The ABCs of Saving: Accept the Limits

This entry is part 1 of 13 in the series ABCs of Saving

Around here we like to keep it simple and we are starting with the basics (ABCs and 123s) with our little ones.  We started with teaching our kids to follow instructions of the most basic sort.  Trust me, we must start SIMPLE!

But don’t we crave simplicity, even as adults?  I am a list making, instructions-following person who prefers an ordered way of doing things.  However when I first became a homemaker, I struggled to figure out the best way to save money in our home. 

I mean, we have to buy things and we have to use them. The dollars can just seem to fly away, while we live life.  Thus I thought it might be helpful to have a series on saving money that follows the ABCs.  Over the next 26 posts, you will find a tip for saving money in your home that is related to a letter of the alphabet.  We are going to keep it simple and practical.

I hope to start a dialogue with you, readers regarding the simple ways to save money.  Please feel free to comment on my techniques and offer simple solutions you use in your home.  I look forward to hearing from you!

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Where to begin in saving money?  Let’s start with A.

Accept the limits of your budget, your time, and your talents.

Wouldn’t it be wonderful if we had limitless everything?  If we had all the money we could ever need…all the time…all the ability?  God’s power is shown in our weakness. We are often lacking in one, if not all of these categories.  Thus, we need to accept the limits of our resources and use it as a way to glorify God’s strength in our failings.

Where our money is limited, we need to limit ourselves

The temptation to just charge it when we know that we don’t have it to pay will lead us down a path of destruction called debt.  You can avoid this trap when you accept the limits of your income and working within your means to meet the needs of your family. 

There are many ways to do this, but they all start with a written budget.  You have to look at ON PAPER what you have coming in and going out.  This helps you to realize what you are earning might not allow you to go out to dinner 4 nights a week (not even to Taco Bell!). 

Budgeting helps you to see how to meet your family’s basic needs. Then, when there is room, you can meet their wants and desires.  Once you see on paper how your basic needs (food and shelter) are being met, it can be an encouragement not to worry about the other things so much. After all, aren’t they just added blessings?

Once you have your written budget, another way to accept your limits may be to do an envelope system or a cash only system.  It is really hard to spend money you don’t have if you don’t use a credit card at all.  When the money is gone, it is really gone.

I have been on a cash envelope system for years! It is such a wonderful way to stay on track with our budget!

When our time is limited, we need to use it wisely. 

I know for me, I can get all wrapped up in clipping coupons to save money and work on endless deal scenarios for the grocery and drug store.  I also love to map out my meal plan for the week (I used to do it by the month), spending hours deciding what savory morsels my family will enjoy. 

But, let’s be real. Not everyone has the time to clip every coupon, seek out every deal, and plan and prepare every meal like a gourmand.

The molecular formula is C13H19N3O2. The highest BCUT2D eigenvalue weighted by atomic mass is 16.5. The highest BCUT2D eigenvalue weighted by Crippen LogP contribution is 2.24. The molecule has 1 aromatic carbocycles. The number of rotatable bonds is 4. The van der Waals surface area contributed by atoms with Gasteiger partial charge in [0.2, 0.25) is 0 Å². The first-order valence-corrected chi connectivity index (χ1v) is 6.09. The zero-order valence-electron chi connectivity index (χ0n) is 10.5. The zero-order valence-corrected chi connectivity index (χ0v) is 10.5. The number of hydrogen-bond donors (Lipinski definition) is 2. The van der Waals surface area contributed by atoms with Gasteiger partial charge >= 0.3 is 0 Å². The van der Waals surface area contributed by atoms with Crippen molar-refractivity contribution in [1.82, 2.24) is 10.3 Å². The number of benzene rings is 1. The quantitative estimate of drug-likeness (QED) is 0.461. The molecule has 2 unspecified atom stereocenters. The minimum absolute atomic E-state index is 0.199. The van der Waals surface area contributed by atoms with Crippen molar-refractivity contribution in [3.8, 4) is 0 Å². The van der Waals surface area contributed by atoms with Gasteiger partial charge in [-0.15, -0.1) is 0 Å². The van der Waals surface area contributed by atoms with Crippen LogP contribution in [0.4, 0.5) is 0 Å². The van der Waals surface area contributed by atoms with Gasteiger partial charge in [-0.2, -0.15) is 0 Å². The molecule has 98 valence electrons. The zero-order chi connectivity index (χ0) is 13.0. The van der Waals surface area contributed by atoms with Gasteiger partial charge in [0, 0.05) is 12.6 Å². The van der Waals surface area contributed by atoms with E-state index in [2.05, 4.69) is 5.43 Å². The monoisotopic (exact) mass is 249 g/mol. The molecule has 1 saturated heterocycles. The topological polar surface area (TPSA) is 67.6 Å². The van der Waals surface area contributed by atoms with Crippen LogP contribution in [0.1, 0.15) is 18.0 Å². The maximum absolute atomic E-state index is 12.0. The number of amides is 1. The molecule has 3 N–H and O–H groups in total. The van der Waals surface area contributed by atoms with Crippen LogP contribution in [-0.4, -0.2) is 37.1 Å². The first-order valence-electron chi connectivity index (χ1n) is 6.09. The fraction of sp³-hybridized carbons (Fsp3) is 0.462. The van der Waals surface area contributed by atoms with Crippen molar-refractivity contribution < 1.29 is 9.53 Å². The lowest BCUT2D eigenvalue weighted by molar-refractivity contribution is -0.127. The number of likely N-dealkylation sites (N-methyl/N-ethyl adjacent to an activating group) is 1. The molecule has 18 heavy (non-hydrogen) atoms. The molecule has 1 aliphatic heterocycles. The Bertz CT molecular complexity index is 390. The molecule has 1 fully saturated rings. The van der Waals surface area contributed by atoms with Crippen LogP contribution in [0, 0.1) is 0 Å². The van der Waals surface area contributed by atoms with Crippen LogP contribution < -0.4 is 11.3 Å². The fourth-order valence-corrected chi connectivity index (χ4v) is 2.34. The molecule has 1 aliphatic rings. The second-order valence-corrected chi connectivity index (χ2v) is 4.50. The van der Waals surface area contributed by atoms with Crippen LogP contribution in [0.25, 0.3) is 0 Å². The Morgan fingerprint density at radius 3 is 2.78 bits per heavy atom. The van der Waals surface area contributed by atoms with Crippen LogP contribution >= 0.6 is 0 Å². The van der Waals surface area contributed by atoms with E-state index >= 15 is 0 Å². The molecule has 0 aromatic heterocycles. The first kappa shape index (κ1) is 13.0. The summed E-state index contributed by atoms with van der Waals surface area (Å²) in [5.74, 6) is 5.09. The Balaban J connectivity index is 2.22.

Accept these limits on your time and allow others to help you with the work.  Consider a meal planning service. Or find a friend to help you with your errands.  Check out the deals/saving sites (like Money Saving Mom) that help you to find the best deals of the week at your local grocery and drug stores. 

Choose wisely what is worth the time it takes to do.  Sure, you may be able to get the best deal out there. But if it requires you to run an errand when it is just not feasible, you might have to let it go.

When our abilities are limited, we need to let someone else do it. 

Often I have found I want to do more than my abilities will allow.  I would love to feed my family only homemade bread. Or sew curtains for my baby’s room that look like I got them at Pottery Barn.  I would also love to learn how to knit, crochet, garden. Wouldn’t it be great to grow my own vegetables and can them for the winter? All while making only homemade gifts from the kitchen to give to friends? And staying in fabulous shape! 

These desires are just not compatible with my abilities.  Additionally, I would likely spend way more money trying to “get it right” and failing than I would if I had just accepted the limits of my talents and gotten help elsewhere.  Sometimes – around here, most times – store bought is good enough.  Also getting help from a talented friend or paying a professional to do it is worth the money you would spend.

The concept that you are only saving money when you are not spending money is one that I struggle with. As I truly look at where my time, talents, and my pocketbook fall short, I begin to understand getting value for my expenditures (money, time, and talent) is where the real savings are.

How has learning your limits helped you to save in your home?

The ABCs of Savings - a series for homemakers about saving money - first in the series - accept the limits of your time, resources, and abilities

Series NavigationABCs of Saving: Buy in Bulk >>

This Post Has 2 Comments

  1. Lisa

    Hi Leah,
    Welcome to the blogging world! You make some very good points in this article and your words are well-chosen and well-written. I look forward to reading more!

  2. This series has so many great ideas! I just started reading and browsing through and pinned so I can come back and read to digest everything! Thanks so much for sharing these!

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